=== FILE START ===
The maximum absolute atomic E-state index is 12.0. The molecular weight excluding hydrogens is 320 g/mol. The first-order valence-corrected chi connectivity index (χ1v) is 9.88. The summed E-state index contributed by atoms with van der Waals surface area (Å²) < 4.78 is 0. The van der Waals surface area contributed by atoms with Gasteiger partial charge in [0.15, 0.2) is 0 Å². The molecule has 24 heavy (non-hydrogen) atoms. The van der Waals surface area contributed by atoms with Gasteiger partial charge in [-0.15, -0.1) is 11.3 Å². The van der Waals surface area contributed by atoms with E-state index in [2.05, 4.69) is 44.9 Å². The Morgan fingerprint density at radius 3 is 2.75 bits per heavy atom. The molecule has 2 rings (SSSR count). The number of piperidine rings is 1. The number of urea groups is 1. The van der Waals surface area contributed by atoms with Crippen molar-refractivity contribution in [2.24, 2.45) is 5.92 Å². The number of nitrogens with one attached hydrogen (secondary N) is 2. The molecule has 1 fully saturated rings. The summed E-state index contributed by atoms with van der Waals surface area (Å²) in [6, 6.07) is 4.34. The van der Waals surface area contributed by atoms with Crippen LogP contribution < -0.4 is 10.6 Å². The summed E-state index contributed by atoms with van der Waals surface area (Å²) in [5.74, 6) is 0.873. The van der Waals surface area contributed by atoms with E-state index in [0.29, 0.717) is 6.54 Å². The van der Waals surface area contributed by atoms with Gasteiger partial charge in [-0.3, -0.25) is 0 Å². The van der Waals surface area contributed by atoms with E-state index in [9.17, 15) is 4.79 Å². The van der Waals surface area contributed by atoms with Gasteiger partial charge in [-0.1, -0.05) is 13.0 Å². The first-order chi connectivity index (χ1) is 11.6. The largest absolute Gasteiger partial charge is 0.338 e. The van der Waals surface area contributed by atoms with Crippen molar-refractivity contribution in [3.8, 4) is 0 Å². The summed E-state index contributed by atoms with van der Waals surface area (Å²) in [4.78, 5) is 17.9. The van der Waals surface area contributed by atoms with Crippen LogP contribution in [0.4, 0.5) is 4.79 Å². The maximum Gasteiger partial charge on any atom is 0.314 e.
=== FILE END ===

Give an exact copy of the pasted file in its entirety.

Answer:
The maximum absolute atomic E-state index is 12.0. The molecular weight excluding hydrogens is 320 g/mol. The first-order valence-corrected chi connectivity index (χ1v) is 9.88. The summed E-state index contributed by atoms with van der Waals surface area (Å²) < 4.78 is 0. The van der Waals surface area contributed by atoms with Gasteiger partial charge in [0.15, 0.2) is 0 Å². The molecule has 24 heavy (non-hydrogen) atoms. The van der Waals surface area contributed by atoms with Gasteiger partial charge in [-0.15, -0.1) is 11.3 Å². The van der Waals surface area contributed by atoms with E-state index in [2.05, 4.69) is 44.9 Å². The Morgan fingerprint density at radius 3 is 2.75 bits per heavy atom. The molecule has 2 rings (SSSR count). The number of piperidine rings is 1. The number of urea groups is 1. The van der Waals surface area contributed by atoms with Crippen molar-refractivity contribution in [2.24, 2.45) is 5.92 Å². The number of nitrogens with one attached hydrogen (secondary N) is 2. The molecule has 1 fully saturated rings. The summed E-state index contributed by atoms with van der Waals surface area (Å²) in [6, 6.07) is 4.34. The van der Waals surface area contributed by atoms with Crippen LogP contribution < -0.4 is 10.6 Å². The summed E-state index contributed by atoms with van der Waals surface area (Å²) in [5.74, 6) is 0.873. The van der Waals surface area contributed by atoms with E-state index in [0.29, 0.717) is 6.54 Å². The van der Waals surface area contributed by atoms with Gasteiger partial charge in [-0.3, -0.25) is 0 Å². The van der Waals surface area contributed by atoms with E-state index in [9.17, 15) is 4.79 Å². The van der Waals surface area contributed by atoms with Gasteiger partial charge in [-0.1, -0.05) is 13.0 Å². The first-order chi connectivity index (χ1) is 11.6. The largest absolute Gasteiger partial charge is 0.338 e. The van der Waals surface area contributed by atoms with Crippen molar-refractivity contribution in [3.8, 4) is 0 Å². The summed E-state index contributed by atoms with van der Waals surface area (Å²) in [4.78, 5) is 17.9. The van der Waals surface area contributed by atoms with Crippen LogP contribution in [0.4, 0.5) is 4.79 Å². The maximum Gasteiger partial charge on any atom is 0.314 e.